This time, he’d show them. The Paris Conservatoire accepted Ravel as a piano student at age 16, and even though he won a piano competition, more than anything he wanted to compose. But the Conservatory was a hard place. He never won the fugue prize, never won the composition prize, never won anything for writing music and they sent him packing. Twice. He studied with the great Gabriel Fauré, in school and out, but he just couldn’t make any headway with the ruling musical authorities.
If it wasn’t clunky parallelisms in his counterpoint, it was unresolved chords in his harmony, but whatever the reason, four times he tried for the ultimate prize in composition, the Prix de Rome, and four times he was refused.
Ravel tried again one last time in 1905 at age 30, his last year of eligibility. His career was beginning to take off, and critics were noticing his exotic and meticulous music, which included a string quartet, entrancing piano works such as Menuet antique, Jeux d’Eau, and Pavane for a dead princess, and the languid Shéhérazade, his settings of the avant-garde and orientalist poetry of Tristan Klingsor.
Public success or not, as the judging started on the 1905 Rome Prize, the bad news hit quickly. Ravel didn’t even make it out of the first round. But this time the critics spoke out, even those who didn’t warm to his music. All of the finalists, it turned out, were students of one of the judges. The Conservatoire Director, Theodore Dubois, resigned. If Ravel could get any satisfaction from this, his fifth failure, it was that heads rolled from L’affaire Ravel, as it became to be called. And Fauré became the new Director of the Conservatoire.
Ravel kept working, finishing the Introduction and Allegro that same year. Soon, he would be a leading composer of France, along with his friend Claude Debussy. After Debussy’s death in 1918, Ravel was the torchbearer for French music to the world, an irony not lost on him, given the ill-will between him and French cultural officialdom. The old guard still didn’t trust him. He refused to accept the Legion of Honor, offered to him in 1920. The new generation considered him old-fashioned, and followed Erik Satie (nine years older than Ravel!).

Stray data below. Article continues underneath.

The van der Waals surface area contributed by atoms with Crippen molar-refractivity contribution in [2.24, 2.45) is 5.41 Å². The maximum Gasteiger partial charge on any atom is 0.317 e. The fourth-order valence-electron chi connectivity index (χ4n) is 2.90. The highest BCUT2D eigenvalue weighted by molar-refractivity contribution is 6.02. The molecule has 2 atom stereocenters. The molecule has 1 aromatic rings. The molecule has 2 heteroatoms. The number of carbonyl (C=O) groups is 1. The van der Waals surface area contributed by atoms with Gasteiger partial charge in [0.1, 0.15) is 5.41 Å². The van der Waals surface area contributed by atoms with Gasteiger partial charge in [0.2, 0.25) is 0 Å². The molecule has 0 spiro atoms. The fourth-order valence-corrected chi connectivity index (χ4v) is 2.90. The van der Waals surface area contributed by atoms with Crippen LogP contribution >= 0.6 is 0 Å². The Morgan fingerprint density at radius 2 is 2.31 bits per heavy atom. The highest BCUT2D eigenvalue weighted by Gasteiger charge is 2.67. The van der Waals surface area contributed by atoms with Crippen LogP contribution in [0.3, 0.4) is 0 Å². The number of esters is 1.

He is in the top echelon of composers, and no one sounds anything like him. As an orchestrator he is peerless. Listening to his transcriptions of Debussy’s piano music alongside the originals illuminates the art of orchestration. Far from mere arranging, in Ravel’s hands it is transformative. Listen to magic as he picks out new colors, unearths rhythms, and creates a garden of surprises.
Debussy’s music by way of Ravel is also bittersweet, as even they had a tenuous relationship. Critics used to enjoy setting them in opposition, and their friendship suffered because of it. But Ravel’s love of Debussy’s music is made manifest in these orchestrations, written five years after Debussy’s death.
When Ravel himself died in 1937, he was still an outsider. But he showed them; he finally showed them. And now, he shows us.
Claude Debussy (1862-1918): Danse (Tarantelle styrienne) (1891, 1903). David Allen Wehr, piano.
Debussy: Danse, orch. Ravel (1923). Philharmonia Orchestra, Geoffrey Simon.
Maurice Ravel (1875-1937): Shéhérazade (1903). Anne Sofie von Otter, mezzo-soprano, Cleveland Orchestra, Pierre Boulez.
Ravel: Introduction and Allegro (1905). Rachel Masters, harp, Christopher King, clarinet, Ulster Orchestra, Yan Pascal Tortelier.
Debussy: Sarabande, from Pour le piano (1901). Larissa Dedova, piano.
Debussy: Sarabande, orch. Ravel (1923). Ulster Orchestra, Yan Pascal Tortelier.
On the first Saturday of the month Jack Moore and I host Discoveries from the Fleisher Collection on WRTI 90.1 FM in Philadelphia and on the all-classical webstream at wrti.org. We also broadcast encore presentations of the entire Discoveries series (now ten years and counting!) every Wednesday at 7 pm on WRTI HD-2. Look at an archive of all the shows here.